As president, I will ensure that the world knows once again that the United States sides with internationally-recognized human rights and freedoms. I will restore America’s support for civic dialogue and independent media in countries where the Trump Administration has abandoned it, such as Hungary. I will make strong protections for human rights, labor, and environment as essential part of America’s trade relationships, including by implementing the Core Labor Standards of the International Labour Organization, strongly enforcing labor standards with stiff penalties, and empowering non-governmental organizations. My administration will also actively participate in international efforts to hold accountable governments that mistreat indigenous peoples and forest dwellers. And my Global Climate Mobilization plan calls for strongly enforcing the Global Magnitsky Act, as well as Presidential Proclamation 7750, to impose consequences on government officials and government-aligned actors who target dissidents in their countries and around the world.
Over the years, we have seen that the struggle for democracy is bound up with the struggle against authorianism, kleptocracy, and corruption. That is true here in the United States as well as abroad.
Bernie has long fought for the protection of human rights and the right of people to mobilize.
When he is in the White House, rather than openly supporting the overthrow of a foreign government, the United States will:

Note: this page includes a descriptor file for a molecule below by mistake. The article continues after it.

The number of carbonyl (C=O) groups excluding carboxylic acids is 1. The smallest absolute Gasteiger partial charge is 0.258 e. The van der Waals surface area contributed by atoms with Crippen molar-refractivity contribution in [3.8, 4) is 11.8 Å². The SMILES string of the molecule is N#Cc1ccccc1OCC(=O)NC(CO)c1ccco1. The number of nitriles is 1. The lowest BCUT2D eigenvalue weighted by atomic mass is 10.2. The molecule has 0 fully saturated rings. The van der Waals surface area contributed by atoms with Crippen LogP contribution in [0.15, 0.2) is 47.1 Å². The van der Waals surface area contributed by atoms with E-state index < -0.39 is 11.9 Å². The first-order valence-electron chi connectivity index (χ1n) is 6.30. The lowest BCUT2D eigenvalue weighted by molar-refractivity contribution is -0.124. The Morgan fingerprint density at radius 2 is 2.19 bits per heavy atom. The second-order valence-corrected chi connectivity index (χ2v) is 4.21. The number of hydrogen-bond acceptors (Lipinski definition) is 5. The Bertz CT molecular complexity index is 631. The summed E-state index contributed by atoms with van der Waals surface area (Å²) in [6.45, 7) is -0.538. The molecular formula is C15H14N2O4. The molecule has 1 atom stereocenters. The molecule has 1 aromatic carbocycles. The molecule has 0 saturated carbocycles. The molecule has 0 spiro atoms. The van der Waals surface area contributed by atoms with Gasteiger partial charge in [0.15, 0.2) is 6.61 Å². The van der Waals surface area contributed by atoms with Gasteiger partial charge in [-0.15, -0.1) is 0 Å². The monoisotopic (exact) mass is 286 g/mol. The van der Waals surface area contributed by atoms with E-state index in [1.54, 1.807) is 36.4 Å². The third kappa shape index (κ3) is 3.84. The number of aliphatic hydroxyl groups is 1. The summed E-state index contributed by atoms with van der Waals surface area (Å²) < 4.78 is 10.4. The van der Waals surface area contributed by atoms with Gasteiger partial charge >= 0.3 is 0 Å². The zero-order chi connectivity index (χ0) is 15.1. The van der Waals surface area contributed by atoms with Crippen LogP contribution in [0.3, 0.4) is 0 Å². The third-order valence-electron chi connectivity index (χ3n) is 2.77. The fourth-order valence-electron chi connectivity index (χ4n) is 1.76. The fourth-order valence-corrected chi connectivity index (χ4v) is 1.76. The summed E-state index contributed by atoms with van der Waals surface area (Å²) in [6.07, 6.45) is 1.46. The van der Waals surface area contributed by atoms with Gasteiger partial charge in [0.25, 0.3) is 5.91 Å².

A strong foreign policy will require leadership — both domestically and abroad — to protect and promote American interests across the world. Authoritarian regimes and political repression must be addressed when they pose threats to American interests. In my administration, I will commit to global leadership on this issue by working with our partners and others who share our values in a multilateral manner. I will look at this issue from all levels, firmly embrace democratic values, and systematically push back against authoritarian competitors. We need to reinvigorate the State Department and respect the skill and expertise of our career diplomats and intelligence community to retain capacity for appropriate responses.
The United States should never cozy up to dictators. In his relationships with regimes like those in Russia, North Korea, and Saudi Arabia, President Trump betrays our democratic and humanitarian values and diminishes our standing in the world.